Monday, November 14, 2005

China Opens Up Its Insurance Market to Lloyd's of London

During his visit to England this past couple of days, President Hu Jintao of China signed multiple commercial contracts with English businesses, one of which was the first reinsurance contract with Lloyd's of London.

It is believed to be the first time a Western reinsurer has gained entry to China's rapidly expanding market.

Other commercial contracts worth £1.3bn (£783m) were also signed during Mr Hu's state visit.
They included orders for Rolls-Royce and Airbus, and a contract for Arup to develop plans for new cities in China.

Under the deal with China, Lloyd's will be able to reinsure local currency business, which currently comprises nearly 90% of the total Chinese market. It will also provide Chinese insurers with full access to the Lloyd's market.

Reinsurance is the insurance bought by insurers. A reinsurer assumes part of the risk and part of the premium originally taken by the insurer, known as the primary company. Reinsurance effectively increases an insurer's capital and therefore its capacity to sell more coverage. The business is global and some of the largest reinsurers are based abroad. Reinsurers have their own reinsurers, called retrocessionaires. Reinsurers don't pay policyholder claims. Instead, they reimburse insurers for claims paid.

It has not been easy for Lloyd's to establish its presence in China, especially because Lloyd's is viewed as a market rather than a company. This has resulted in negotiations that went on for years. Solution? Have Lloyd's set up a subsidiary company in China.

"An on-shore presence will allow Lloyd's to play a broader role in China, helping to transfer major risks from the balance sheets of local insurers and providing full access, in local currency, to the capacity, knowledge and technical expertise of the Lloyd's market," said Lord Levene.

It is said that China has the potential to become as valuable as the US where Lloyd's conducts $9bn-worth of business a year, although, for now, it is doubtful that Lloyd's will make significant money in China in the next four or five years.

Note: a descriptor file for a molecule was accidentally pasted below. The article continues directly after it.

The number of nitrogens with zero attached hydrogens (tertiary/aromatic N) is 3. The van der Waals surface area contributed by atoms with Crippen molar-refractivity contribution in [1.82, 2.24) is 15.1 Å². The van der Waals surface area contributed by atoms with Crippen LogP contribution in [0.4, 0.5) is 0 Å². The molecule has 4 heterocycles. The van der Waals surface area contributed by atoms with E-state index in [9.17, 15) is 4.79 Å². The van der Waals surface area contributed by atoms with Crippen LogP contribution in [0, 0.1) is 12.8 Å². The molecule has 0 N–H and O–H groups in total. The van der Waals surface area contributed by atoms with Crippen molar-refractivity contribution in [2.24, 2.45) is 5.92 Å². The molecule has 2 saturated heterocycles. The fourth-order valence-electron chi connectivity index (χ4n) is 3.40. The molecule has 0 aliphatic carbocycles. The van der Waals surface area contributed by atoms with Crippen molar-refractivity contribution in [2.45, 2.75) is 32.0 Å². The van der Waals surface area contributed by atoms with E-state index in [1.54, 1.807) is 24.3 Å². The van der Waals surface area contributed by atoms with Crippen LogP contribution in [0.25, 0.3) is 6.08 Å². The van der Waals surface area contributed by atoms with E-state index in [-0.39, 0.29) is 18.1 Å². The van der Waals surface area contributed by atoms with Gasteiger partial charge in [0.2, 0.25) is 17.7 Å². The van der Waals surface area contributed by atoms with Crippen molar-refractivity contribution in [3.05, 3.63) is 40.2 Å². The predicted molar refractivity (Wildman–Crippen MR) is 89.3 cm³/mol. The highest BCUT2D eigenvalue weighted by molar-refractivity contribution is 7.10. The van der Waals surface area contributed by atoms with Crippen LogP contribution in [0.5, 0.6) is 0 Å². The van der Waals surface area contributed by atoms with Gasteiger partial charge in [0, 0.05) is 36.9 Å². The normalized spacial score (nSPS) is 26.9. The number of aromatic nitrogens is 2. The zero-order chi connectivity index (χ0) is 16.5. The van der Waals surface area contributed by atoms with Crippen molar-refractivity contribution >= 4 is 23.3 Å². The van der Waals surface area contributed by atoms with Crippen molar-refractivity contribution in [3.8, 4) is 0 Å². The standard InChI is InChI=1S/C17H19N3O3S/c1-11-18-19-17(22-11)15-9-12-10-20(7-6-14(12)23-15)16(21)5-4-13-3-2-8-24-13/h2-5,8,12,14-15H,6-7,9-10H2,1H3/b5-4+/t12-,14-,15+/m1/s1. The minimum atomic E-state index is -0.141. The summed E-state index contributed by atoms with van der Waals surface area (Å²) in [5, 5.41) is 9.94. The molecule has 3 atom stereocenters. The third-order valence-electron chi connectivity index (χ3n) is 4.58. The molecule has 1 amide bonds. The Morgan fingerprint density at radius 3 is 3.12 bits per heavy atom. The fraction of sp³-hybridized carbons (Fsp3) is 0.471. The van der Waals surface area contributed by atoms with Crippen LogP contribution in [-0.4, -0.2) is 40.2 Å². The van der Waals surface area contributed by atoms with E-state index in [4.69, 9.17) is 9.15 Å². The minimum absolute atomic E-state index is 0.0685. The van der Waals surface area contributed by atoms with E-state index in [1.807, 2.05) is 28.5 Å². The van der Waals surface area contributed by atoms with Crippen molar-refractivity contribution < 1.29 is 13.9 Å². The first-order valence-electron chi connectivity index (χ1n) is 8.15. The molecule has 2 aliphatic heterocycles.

The reinsurance business is facing the challenges of globalization, although many of the brokerage deals are done locally. Insurance companies are under pressure from all sides, such as investors wanting a fair return for their risk, policyholders concerned about exclusions and willingness to pay, regulators demanding compliance disclosure and contract certainty. These issues are local in nature, but increasingly, new risks exposures, whether catastrophic or legal, like tsunami and terrorism, are constantly being identified. In the case of local catastrophes, global reinsurance companies have had to make enormous payment on their policies. Brits Insurance Holding estimated that claims from the hurricanes to be 37.5m pounds.

One of the major issues with reinsurance companies is to manage global capital markets with accute understanding of the local issues involved with the insurance companies that they insure. It seems like China, with its current state of legal infrastructure and market economy, will present quite a challenge to Lloyd's.

From China's perspective, Lloyd's entrance to the Chinese market will be a valuable balance to the once-monopoly of the Chinese reinsurance market by China Re. Also, Lloyd's subsidiary will provide Chinese insurance to Chinese insurance companies in Chinese currency, which will be a significant advantage for future business.

APMC Insurance Services
FT Chinese
Global Reinsurance

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